The simple review: I liked this book. I generally like Tessa Dare so that’s unsurprising, but this may be one of my favorites of hers. Clio, the mainThe simple review: I liked this book. I generally like Tessa Dare so that’s unsurprising, but this may be one of my favorites of hers. Clio, the main character, is just so resolutely herself that it’s refreshing.
The story starts with Clio waiting 8 years for her fiance to get around to marrying her. She doesn’t think she loves him and is fully convinced he doesn’t love her. She can’t just move on though because there is a contract and he has to release her from it. But, he is gone to mysterious parts unknown on diplomatic duty. Never fear, the fiance’s brother Rafe is acting as the Marquess in his brother’s stead and can release her. But he won’t. Instead, he thinks his brother is the best and she deserves the best. He proceeds to spend a fortune trying to convince Clio of this. But Clio knows herself and knows she wants her independence. She inherited a castle and has grand plans to make it fully sustainable. No one understands this need or this plan. But Clio goes along with Rafe’s attempts to convince her because she has always been a follower and kind of meek. But beneath that, she has a strong will, because no matter what he does or how she seems to capitulate, she sticks to her plan.
I think the best part of this book though is Tessa Dare does not take the easy way out.
I probably shouldn't write this review yet because I'm still reeling from the end of the book. I'm one of those people who reacts differently after aI probably shouldn't write this review yet because I'm still reeling from the end of the book. I'm one of those people who reacts differently after a day or two, but in this case, I don't think I'm going to change my mind.
This book was beautiful. Odd to say about a book with gritty executions partially set in 1940s occupied Florence, Italy. But the writing itself was beautiful.
The story begins with Caterina and Isabella (Cati and Issa) in Florence as the armistice is declared, just before Germany invades. The first few chapters draw you in to their lives and you don't want to leave. Then you move to present day and the mystery of two rather grisly executions. The inspector on the case, while investigating, comes across a journal written by Cati. His interest in the journal keeps the reader involved with both parts of the story. He comes across as a little stodgy and, until he found the journal, boring and career-focused. Normally that would be hard to read because a character like that can be hard for me to connect with. But the journal draws him out and gives him depth.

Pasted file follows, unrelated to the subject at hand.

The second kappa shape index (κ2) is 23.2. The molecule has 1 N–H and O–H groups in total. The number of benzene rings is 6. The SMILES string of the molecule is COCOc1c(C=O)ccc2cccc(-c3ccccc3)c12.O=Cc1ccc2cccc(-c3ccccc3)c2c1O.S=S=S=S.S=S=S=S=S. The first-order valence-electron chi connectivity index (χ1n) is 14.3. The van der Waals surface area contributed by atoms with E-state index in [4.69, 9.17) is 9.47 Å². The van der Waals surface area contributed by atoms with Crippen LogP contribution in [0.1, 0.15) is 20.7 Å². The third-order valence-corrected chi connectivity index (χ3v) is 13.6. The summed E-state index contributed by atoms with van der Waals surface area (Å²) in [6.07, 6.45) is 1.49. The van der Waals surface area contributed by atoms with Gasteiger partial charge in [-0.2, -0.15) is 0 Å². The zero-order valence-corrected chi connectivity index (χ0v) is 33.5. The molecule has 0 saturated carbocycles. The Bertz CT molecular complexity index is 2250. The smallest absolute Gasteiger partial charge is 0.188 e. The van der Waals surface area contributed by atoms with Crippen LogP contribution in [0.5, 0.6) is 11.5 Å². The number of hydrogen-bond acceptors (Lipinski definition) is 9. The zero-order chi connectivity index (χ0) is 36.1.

To me, the journal is the most amazing part (in case you can't tell). Even though what you learn of the sisters is limited to interspersed journal entries, you feel like you are still part of their lives. Like you are getting a glimpse of history and some tiny idea of what that daily struggle was like. The parallels between past and present, dead and living were well done.
Overall, one of the best books I've read in a while....more
It took me too many months to read it to give it a fair review. That may be a review in and of itself. It was good. It was not what I expected from thIt took me too many months to read it to give it a fair review. That may be a review in and of itself. It was good. It was not what I expected from the title. I expected more a history of how the Victorians came to be. It's more a look at who the Victorians were as framed by the current view of our society. Maybe we've typecast them too much. I may read it again one day in a more condensed setting so I can get a better overview. Sometimes it was too focused. Sometimes not focused enough. Interesting though if you are curios about constructs of Victorian society. Also good if you want to know about some lesser known aspects and people of the time. Worth a read if you like Victorian England....more